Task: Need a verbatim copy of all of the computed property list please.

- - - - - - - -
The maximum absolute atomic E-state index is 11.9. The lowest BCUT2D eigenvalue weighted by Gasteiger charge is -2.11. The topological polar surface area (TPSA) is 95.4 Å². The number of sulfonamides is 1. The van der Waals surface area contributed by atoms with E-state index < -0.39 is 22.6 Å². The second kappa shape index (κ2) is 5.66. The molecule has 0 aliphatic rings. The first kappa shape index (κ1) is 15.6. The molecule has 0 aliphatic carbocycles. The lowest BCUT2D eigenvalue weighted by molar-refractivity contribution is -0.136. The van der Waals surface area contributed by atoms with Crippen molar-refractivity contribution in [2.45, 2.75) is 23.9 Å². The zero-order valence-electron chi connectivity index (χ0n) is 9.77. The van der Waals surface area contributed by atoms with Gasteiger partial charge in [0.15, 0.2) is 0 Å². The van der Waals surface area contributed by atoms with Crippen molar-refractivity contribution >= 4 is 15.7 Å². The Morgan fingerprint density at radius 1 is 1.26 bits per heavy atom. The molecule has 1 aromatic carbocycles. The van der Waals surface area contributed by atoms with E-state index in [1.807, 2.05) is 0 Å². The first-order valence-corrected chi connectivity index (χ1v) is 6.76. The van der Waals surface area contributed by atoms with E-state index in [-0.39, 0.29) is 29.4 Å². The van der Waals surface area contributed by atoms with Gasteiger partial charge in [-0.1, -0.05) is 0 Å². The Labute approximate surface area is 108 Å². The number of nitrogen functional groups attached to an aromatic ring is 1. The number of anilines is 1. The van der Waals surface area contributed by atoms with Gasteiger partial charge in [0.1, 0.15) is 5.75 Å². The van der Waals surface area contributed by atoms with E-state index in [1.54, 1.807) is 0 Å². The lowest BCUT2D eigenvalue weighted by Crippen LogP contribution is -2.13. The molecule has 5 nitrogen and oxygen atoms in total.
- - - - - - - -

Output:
The maximum absolute atomic E-state index is 11.9. The lowest BCUT2D eigenvalue weighted by Gasteiger charge is -2.11. The topological polar surface area (TPSA) is 95.4 Å². The number of sulfonamides is 1. The van der Waals surface area contributed by atoms with E-state index < -0.39 is 22.6 Å². The second kappa shape index (κ2) is 5.66. The molecule has 0 aliphatic rings. The first kappa shape index (κ1) is 15.6. The molecule has 0 aliphatic carbocycles. The lowest BCUT2D eigenvalue weighted by molar-refractivity contribution is -0.136. The van der Waals surface area contributed by atoms with Crippen molar-refractivity contribution in [2.45, 2.75) is 23.9 Å². The zero-order valence-electron chi connectivity index (χ0n) is 9.77. The van der Waals surface area contributed by atoms with Gasteiger partial charge in [0.15, 0.2) is 0 Å². The van der Waals surface area contributed by atoms with Crippen molar-refractivity contribution >= 4 is 15.7 Å². The Morgan fingerprint density at radius 1 is 1.26 bits per heavy atom. The molecule has 1 aromatic carbocycles. The van der Waals surface area contributed by atoms with E-state index in [1.807, 2.05) is 0 Å². The first-order valence-corrected chi connectivity index (χ1v) is 6.76. The van der Waals surface area contributed by atoms with E-state index in [-0.39, 0.29) is 29.4 Å². The van der Waals surface area contributed by atoms with Gasteiger partial charge in [-0.1, -0.05) is 0 Å². The Labute approximate surface area is 108 Å². The number of nitrogen functional groups attached to an aromatic ring is 1. The number of anilines is 1. The van der Waals surface area contributed by atoms with Gasteiger partial charge in [0.1, 0.15) is 5.75 Å². The van der Waals surface area contributed by atoms with E-state index in [1.54, 1.807) is 0 Å². The lowest BCUT2D eigenvalue weighted by Crippen LogP contribution is -2.13. The molecule has 5 nitrogen and oxygen atoms in total.